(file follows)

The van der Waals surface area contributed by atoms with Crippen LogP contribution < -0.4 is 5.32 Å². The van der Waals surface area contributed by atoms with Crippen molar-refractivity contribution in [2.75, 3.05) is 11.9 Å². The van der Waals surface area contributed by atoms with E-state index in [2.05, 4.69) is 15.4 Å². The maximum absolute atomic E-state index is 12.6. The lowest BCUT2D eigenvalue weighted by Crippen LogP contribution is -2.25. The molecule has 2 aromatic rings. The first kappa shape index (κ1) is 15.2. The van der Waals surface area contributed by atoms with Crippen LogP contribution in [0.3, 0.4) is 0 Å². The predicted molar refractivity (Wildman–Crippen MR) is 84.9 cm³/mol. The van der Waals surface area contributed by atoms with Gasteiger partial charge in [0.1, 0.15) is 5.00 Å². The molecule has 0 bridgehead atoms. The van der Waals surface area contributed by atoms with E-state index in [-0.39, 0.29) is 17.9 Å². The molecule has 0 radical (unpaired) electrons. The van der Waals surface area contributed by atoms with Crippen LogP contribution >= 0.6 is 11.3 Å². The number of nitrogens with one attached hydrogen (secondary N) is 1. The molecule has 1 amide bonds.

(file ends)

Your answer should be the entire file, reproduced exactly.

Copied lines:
The van der Waals surface area contributed by atoms with Crippen LogP contribution < -0.4 is 5.32 Å². The van der Waals surface area contributed by atoms with Crippen molar-refractivity contribution in [2.75, 3.05) is 11.9 Å². The van der Waals surface area contributed by atoms with E-state index in [2.05, 4.69) is 15.4 Å². The maximum absolute atomic E-state index is 12.6. The lowest BCUT2D eigenvalue weighted by Crippen LogP contribution is -2.25. The molecule has 2 aromatic rings. The first kappa shape index (κ1) is 15.2. The van der Waals surface area contributed by atoms with Crippen LogP contribution in [0.3, 0.4) is 0 Å². The predicted molar refractivity (Wildman–Crippen MR) is 84.9 cm³/mol. The van der Waals surface area contributed by atoms with Gasteiger partial charge in [0.1, 0.15) is 5.00 Å². The molecule has 0 bridgehead atoms. The van der Waals surface area contributed by atoms with E-state index in [-0.39, 0.29) is 17.9 Å². The molecule has 0 radical (unpaired) electrons. The van der Waals surface area contributed by atoms with Crippen LogP contribution >= 0.6 is 11.3 Å². The number of nitrogens with one attached hydrogen (secondary N) is 1. The molecule has 1 amide bonds.